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The British Classic Car Meeting 2024 brought safari style to St. Moritz

From bullish restomod Landys to go-anywhere Jaguars and real Camels in the lobby of Suvretta House, last weekend’s British Classic Car Meeting celebrated old-empire Safari car culture in extravagant St. Moritz style.

England might have kicked Switzerland out of the Euro Cup on Saturday night – but the air was still full of love for Britain and its automotive culture in the ballroom of the Suvretta House in St. Moritz. After all, the elegant gentlemen in their tuxedos and ladies wearing animal prints and safari suits had gathered in the Swiss Alps to celebrate their shared anglophilia at the 30th anniversary edition of the British Classic Car Meeting. Held every summer at the Suvretta House grand hotel, the BCCM traditionally attracts owners of Switzerland’s finest Aston Martins and Austin Healeys, Bentleys and Jaguars, and Land Rovers and Rolls-Royces. This year’s edition certainly defended the event’s reputation as the most elegant, stylish and creative tribute to British car culture outside the realm of the United Kingdom. 

For the 30th anniversary edition, Chairman Peter Egli and his team had announced a BCCM “Safari Edition”, paying tribute to the adventurous spirit we associate with the Camel Trophy, the Paris-Dakar, or the East African Safari rallye. After all, British explorers have always steered their automobiles beyond the comforting bubble of London's Mayfair and Kensington, seeking adventure in the world’s roughest and most remote places, preparing their 5 o’clock tea on stoves in the jungle of Borneo or sipping gin & tonic to combat malaria in India. And while T.E. Lawrence and his armored Rolls-Royces ruled the Arabian desert, the Oxford and Cambridge Far Eastern Expedition in 1955 established the Land Rover as the ultimate go-anywhere offroader we still admire today. There is hardly a spot on the globe that the Brits haven’t driven a Landy to.   

For the occasion of the British Classic Car Meeting, an impressive line-up of 111 cars ‘Made in the UK’ hit the road for St. Moritz. Covering almost one century of motoring culture, the starter field included a 1927 Bentley Open Tourer as well as the latest Aston Martin Vantage AMR. In between, you could marvel at some of the most iconic and alluring cars ever designed, including the Jaguar E-Type in all variations, Aston Martin DB6s and V8s, or the mythical Bentley R-Type Continental. And wasn’t that brown Range Rover a replica of the famous open-top car from the James Bond movie ‘Octopussy’? Rarer and less well-known cars included an Alvis TD 2, a Lagonda 3 Litre, a Bristol 411 and a Trident Venturer. 

But not all cars were what they appeared at first glance: this beautiful 1965 Land Rover Series 2 we spotted at the BCCM might have worn the patinated armour of a deserving warrior. However, below the battered surface beats the heart of a contemporary super SUV. Commissioned by a discerning Land Rover collector from Switzerland, the almost 60 year old car was restomodded from the ground up by Landy Point and now features a 242 hp Rover V8, the 5-speed gearbox of the last classic Defender generation, as well as a cable winch, auxiliary heatin, and many other features known from contemporary SUVs. And what could have been a better car to celebrate offroad adventure culture at this weekend’s British Classic Car Meeting than a mountain lion in a camel’s clothes?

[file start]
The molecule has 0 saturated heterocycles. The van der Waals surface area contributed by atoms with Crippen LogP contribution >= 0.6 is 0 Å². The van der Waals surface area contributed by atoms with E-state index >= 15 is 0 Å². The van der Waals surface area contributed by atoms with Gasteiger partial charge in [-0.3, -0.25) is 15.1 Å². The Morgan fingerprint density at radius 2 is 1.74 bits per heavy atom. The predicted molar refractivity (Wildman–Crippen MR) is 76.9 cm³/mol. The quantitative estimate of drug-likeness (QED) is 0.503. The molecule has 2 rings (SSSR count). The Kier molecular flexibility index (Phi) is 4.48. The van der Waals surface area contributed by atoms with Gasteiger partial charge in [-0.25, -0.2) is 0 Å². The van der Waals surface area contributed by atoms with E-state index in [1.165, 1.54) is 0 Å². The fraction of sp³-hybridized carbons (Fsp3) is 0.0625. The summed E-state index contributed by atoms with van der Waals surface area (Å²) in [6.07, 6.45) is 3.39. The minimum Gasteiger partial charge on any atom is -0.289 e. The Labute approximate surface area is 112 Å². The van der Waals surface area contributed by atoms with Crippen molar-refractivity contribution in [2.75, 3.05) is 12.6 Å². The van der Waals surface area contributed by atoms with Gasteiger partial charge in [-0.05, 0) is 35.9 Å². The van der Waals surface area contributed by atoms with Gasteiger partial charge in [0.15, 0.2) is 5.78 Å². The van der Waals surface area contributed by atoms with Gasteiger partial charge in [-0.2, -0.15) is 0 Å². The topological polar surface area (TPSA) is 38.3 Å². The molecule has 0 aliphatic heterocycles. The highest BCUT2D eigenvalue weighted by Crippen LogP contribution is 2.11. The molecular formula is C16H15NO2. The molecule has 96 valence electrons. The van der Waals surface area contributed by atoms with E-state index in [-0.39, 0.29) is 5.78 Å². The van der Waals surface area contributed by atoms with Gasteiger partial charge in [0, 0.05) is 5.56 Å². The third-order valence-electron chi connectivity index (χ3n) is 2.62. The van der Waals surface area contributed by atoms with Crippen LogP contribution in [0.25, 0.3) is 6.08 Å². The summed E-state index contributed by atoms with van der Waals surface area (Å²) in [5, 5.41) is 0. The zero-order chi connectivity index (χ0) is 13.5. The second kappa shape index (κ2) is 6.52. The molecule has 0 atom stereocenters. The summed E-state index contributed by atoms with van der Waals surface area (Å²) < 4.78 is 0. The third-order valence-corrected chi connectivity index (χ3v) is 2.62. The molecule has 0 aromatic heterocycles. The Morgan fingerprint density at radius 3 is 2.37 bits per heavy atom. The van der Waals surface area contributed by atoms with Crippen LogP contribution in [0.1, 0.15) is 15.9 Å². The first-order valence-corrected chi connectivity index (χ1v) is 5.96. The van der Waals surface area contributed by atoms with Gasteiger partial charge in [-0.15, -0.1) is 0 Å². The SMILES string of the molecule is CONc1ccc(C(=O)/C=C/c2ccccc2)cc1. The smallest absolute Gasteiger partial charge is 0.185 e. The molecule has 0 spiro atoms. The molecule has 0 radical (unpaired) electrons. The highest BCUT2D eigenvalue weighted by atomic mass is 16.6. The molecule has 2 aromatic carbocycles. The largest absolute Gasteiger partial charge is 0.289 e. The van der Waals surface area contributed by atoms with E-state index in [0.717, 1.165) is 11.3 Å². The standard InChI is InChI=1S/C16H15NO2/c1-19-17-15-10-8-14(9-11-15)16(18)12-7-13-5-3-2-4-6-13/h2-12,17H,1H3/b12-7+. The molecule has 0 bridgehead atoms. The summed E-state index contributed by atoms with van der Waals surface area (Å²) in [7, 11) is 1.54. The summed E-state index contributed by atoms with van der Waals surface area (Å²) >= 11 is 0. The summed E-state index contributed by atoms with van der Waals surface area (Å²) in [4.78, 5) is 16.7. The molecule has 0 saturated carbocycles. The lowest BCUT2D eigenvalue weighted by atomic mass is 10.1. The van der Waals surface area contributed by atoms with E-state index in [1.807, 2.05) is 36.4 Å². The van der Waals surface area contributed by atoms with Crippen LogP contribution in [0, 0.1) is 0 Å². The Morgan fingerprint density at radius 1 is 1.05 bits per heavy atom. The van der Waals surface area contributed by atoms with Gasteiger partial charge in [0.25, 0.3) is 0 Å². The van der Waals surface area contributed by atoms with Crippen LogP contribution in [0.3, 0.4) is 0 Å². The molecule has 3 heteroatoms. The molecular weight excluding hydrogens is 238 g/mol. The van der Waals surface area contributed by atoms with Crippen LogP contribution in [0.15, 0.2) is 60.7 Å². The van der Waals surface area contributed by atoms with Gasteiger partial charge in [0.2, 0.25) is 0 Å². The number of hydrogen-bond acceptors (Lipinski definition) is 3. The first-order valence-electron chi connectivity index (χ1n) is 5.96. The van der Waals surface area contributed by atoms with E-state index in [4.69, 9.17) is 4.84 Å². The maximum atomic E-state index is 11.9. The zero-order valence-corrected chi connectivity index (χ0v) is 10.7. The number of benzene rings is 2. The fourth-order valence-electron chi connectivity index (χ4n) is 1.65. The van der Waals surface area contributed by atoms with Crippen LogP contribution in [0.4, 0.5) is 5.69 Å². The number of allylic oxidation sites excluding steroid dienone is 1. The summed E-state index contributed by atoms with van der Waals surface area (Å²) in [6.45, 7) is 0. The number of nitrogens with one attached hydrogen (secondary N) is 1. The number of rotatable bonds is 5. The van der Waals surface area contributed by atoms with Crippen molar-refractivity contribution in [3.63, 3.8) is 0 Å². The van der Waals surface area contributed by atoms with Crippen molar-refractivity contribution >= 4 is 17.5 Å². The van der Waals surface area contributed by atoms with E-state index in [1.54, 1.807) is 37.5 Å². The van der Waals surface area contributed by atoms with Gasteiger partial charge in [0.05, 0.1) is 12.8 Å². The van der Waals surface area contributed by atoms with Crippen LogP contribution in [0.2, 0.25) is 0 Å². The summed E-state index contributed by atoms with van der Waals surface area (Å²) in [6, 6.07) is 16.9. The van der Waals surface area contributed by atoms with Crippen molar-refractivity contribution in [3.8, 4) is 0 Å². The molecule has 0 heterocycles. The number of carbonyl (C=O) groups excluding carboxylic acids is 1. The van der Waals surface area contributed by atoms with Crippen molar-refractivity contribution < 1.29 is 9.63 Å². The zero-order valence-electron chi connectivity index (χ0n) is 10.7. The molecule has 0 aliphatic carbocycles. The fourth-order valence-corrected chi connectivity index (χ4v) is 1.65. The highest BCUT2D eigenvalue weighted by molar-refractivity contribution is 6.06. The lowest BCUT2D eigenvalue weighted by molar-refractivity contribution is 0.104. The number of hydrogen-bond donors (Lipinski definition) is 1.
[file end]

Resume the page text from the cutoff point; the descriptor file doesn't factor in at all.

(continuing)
Another car customized for the occasion was the 1976 Jaguar XJ 3.4 upgraded to full rally spec by Philipp Husistein, President of the Jaguar Drivers Club Switzerland. Had one of the other gentlemen challenged the owner in a wager to set off immediately and circumnavigate the earth in 80 days, he would not have had an excuse – as his Jag was ready to get on the road! Luckily, the BCCM had set a slightly smaller radius for their Safari Rally: leading from St. Moritz to Zernez over the Ofen Pass to Val Müstair, the road book directed the participants over the Umbrail Pass to Bormio and back to the Engadine over the passes Passo del Foscagno, Forcola di Livigno and Bernina. And even if the weather was at times slightly too ambitious to mimic the famous English climate, the cars mastered the trip in true British style. 

While speed and a good sense of timing were crucial for the road rally, the jury of the BCCM’s concours of elegance around Marco Makaus had to pick the most stylish automobile. The ‘Best in Show’ trophy was rightfully claimed by a stunning black 1937 Jaguar SS100 from the collection of Peter Kappeler, while Nicolas Lehner’s 1963 Aston Martin DB4 Convertible and a 1986 Daimler Double Six owned by Sivert Kupfer each scored a class win. 

But that was not all: to celebrate the 30th anniversary of the BCCM, the organizers had arranged a variety of attractions, from clay pidgeon shooting to a fireside chat with legendary rally driver and East African Safari veteran Rauno Aaltonen. On Saturday night, RM Sotheby's specialist and house music DJ Duccio Lopresto took over the turntables in front of one of only 25 limited-edition Land Rover Defender Works V8 Trophy models inspired by the iconic Camel TrophyAnd when even two real camels in full desert regalia casually trotted through the lobby of the Suvretta House, all guests were finally certain that they had attended the most spectacular British Classic Car Meetings St. Moritz had ever seen. 

Photos: Pietro Martelletti, Rosario Liberti, Davide De Martis